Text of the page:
I am decidedly not a news junky. I never watch network news, and the only reason I get any local TV news is that My Beautiful Wife has WTHR’s pre-Today Show newscast on every morning while she gets ready for work. Occasionally I read The New York Times online; ditto for The Indianapolis Star. I skim the Indianapolis Business Journal. I pay some attention to Salon.com and Slate.com. I listen to podcasts–not really for news, but for opinions about the news. I suppose I get most of my news from radio.
Speaking of which: I used to listen to a lot of sports talk on the radio, and sometimes, I still do. But I find the whole thing to be curious. Why do (mostly) men spend so much of their time blathering on about the same sporting events, over and over? Why are we so consumed with replaying, in minute detail, games that have already happened? Why do we spend so many hours speculating about future events even the “experts” can’t possibly predict?
I don’t claim to be immune to sports blather. After Butler beat Pitt in the NCAA Men’s Basketball Tournament Saturday night, I couldn’t get enough coverage. I watched all the post-game hoo-ha, then tuned into the halftime of the following game, just in case they were saying anything about Butler. I read the stories about the game in the Sunday Star and the Times and on ESPN.com. I searched out the Pittsburgh newspapers to see what they had to say about their number-one-seeded Panthers losing to my Bulldogs. Then I watched some of the Sunday games, just to make sure they weren’t talking about Butler some more.
Why? I knew what had happened. I’d seen it with my own eyes. It was the craziest end to a basketball game I’d seen since Reggie Miller scored eight points in 8.9 seconds to beat the Knicks in the 1995 NBA Eastern Conference Semifinals. It was worth watching again–maybe a couple of times.
But–did I really have to read the same quotes in eight different stories? The outcome wasn’t going to change. I wasn’t going to get any more insight into Butler’s victory or Pitt’s loss. There was no more drama to wring from one of the most dramatic final 10 seconds of basketball in the history of the NCAA tournament–and that’s saying something. What exactly was I looking for?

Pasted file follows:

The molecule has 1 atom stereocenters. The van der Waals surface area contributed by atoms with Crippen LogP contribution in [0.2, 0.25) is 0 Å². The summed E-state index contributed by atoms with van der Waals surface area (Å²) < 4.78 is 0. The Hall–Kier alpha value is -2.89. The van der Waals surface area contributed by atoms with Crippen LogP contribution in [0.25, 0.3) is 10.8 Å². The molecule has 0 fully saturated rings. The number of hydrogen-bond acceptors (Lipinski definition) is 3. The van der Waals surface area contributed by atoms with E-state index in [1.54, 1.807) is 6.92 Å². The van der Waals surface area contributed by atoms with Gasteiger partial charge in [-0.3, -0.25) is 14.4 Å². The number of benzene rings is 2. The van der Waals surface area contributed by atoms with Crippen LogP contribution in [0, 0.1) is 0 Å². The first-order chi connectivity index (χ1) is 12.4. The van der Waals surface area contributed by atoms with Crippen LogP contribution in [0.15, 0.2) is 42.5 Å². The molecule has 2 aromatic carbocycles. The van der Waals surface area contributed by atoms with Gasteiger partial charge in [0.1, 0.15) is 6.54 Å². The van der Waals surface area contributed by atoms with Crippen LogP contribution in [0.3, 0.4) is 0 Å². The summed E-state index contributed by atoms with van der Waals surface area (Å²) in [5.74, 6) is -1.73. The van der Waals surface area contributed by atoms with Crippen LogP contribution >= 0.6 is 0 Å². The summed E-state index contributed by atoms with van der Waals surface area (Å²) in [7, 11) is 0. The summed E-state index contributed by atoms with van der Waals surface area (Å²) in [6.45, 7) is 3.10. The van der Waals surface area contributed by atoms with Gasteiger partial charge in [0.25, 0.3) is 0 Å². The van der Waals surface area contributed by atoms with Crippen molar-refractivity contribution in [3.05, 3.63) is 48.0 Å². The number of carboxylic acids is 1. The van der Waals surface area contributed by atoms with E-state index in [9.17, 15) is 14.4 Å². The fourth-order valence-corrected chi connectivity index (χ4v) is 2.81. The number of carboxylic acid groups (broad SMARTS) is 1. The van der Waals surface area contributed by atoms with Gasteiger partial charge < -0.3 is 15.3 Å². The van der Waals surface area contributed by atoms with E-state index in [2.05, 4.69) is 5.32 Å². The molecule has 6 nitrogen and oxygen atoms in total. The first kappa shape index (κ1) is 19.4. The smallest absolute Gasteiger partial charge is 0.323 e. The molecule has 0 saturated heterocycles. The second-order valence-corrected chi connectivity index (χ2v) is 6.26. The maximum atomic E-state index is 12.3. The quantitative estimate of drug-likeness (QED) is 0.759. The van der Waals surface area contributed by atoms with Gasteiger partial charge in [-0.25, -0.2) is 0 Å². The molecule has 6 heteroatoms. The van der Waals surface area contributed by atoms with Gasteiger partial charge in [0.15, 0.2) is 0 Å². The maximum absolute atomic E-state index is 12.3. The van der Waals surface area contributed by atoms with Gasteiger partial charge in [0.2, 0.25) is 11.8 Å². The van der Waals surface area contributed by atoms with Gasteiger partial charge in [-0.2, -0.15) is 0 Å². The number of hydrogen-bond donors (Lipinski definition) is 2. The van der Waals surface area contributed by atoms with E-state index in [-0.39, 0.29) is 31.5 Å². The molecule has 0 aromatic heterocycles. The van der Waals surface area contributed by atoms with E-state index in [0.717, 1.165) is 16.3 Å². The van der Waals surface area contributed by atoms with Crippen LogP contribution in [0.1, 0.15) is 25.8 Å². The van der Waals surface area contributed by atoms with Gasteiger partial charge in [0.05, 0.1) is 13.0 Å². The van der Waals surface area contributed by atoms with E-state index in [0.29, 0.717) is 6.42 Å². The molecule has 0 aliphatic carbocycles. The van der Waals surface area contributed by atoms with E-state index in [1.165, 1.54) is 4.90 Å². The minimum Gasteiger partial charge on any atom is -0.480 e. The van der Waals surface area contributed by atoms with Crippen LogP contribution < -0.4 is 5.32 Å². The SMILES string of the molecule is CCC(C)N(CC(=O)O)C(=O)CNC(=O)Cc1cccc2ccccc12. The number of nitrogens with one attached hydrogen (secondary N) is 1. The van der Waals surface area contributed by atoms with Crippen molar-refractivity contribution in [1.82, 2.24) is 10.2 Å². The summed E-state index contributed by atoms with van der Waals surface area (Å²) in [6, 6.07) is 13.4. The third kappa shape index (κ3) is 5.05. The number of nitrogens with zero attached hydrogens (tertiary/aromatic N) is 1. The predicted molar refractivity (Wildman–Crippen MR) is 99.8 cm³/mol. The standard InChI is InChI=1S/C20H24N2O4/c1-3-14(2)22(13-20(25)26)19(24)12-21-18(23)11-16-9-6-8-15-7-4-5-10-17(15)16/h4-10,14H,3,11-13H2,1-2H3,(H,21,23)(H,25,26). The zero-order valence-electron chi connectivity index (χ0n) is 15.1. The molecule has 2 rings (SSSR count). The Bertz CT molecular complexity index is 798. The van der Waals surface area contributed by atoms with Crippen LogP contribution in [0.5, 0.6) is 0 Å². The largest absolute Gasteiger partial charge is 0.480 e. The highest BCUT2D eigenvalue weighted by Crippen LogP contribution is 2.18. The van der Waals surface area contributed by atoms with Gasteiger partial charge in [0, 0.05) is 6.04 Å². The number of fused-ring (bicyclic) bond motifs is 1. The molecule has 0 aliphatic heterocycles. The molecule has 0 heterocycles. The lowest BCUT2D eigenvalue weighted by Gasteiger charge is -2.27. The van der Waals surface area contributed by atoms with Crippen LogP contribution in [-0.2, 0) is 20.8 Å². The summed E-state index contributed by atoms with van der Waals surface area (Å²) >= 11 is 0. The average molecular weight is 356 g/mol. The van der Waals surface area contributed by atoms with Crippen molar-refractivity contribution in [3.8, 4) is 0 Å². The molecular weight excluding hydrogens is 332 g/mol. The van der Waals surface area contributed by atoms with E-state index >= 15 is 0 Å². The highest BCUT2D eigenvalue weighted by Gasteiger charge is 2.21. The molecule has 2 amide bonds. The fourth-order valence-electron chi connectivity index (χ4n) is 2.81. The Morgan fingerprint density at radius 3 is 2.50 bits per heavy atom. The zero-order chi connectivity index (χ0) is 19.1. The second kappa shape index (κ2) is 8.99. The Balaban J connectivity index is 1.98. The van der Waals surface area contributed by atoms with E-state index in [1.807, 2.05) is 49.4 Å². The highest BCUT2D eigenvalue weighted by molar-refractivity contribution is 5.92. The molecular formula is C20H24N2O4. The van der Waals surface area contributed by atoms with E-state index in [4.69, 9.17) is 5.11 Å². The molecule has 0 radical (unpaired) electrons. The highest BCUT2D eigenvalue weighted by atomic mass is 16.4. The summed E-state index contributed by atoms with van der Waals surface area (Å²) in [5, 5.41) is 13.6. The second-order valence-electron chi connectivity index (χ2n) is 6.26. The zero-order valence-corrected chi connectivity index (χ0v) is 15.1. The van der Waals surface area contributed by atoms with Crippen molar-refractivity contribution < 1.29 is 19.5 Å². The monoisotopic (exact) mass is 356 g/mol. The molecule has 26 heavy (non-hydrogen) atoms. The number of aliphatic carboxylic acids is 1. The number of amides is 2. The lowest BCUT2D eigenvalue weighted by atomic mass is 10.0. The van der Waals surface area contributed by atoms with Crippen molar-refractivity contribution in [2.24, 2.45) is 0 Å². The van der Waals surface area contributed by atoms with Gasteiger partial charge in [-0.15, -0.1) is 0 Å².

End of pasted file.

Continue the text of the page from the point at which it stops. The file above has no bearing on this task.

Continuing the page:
I should also note that I’m not a sports junkie. I enjoy sports. But I’m not sure I watched five minutes of college basketball before the tournament this year.
I think what attracts me to Butler basketball, or New York Mets baseball, or Indianapolis Colts football, is a desire for connection to something larger. It’s almost religious, this desire; perhaps it’s no coincidence that professional football games are played on Sundays. For some people, football is religion: they don’t go to church and they may or may not believe in God, but they sure will send prayers heavenward when it’s fourth and two and the game is on the line.
And so, just as some religionists bask in the glow of God’s love, so do lots of sports fans bask in the afterglow of athletic competition. After you’ve seen SportsCenter once, it offers no new insight, no new evidence, not even any new video clips. The same, old commentators don’t really have anything different to say. But it sure feels good.
And the fans themselves have even less to say. Listen to any sports call-in show on the radio today–go ahead, I dare you–and find me one example of a fan whose opinion is worth repeating. Most fans call for the same reason they obsess over games that have already been played: to feel that connection to the team, the players, the institution, the city, the radio host.
Here’s the moral of the story: we all want some kind of connection. We all want to be The Member of the Wedding–all want to be part of a “we.” It’s not coincidental that so many fans talk about what “we” are going to do later this week when “we” play Wisconsin–even though “we” are not going to do any of the playing or coaching.
In a world in which so many of us have given up our roots and grown antennae, sports give us a sense of connection. We want it so badly that we’ll listen to the semi-coherent chattering of smarmy talk show hosts and clueless fans. We’ll put up with insulting advertising, billionaire team owners who want more of our money, and a system that treats college athletes like spare parts to be thrown away when we’re finished with them.
When you take half a step back, it’s really more than a little bit awful and ridiculous. But when you’re in the middle of it, it’s like an obsessive dream. Matt Howard stood at the free throw line, carrying the hopes and dreams of thousands of people who were willing him to hit that shot–and thousands of others willing him to miss. When he hit that shot, he gave thousands of us a warm bath of victory to bask in–and thousands a stagnant pool of wait-until-next-year.
I still think most sports talk is stupid. Go Bulldogs.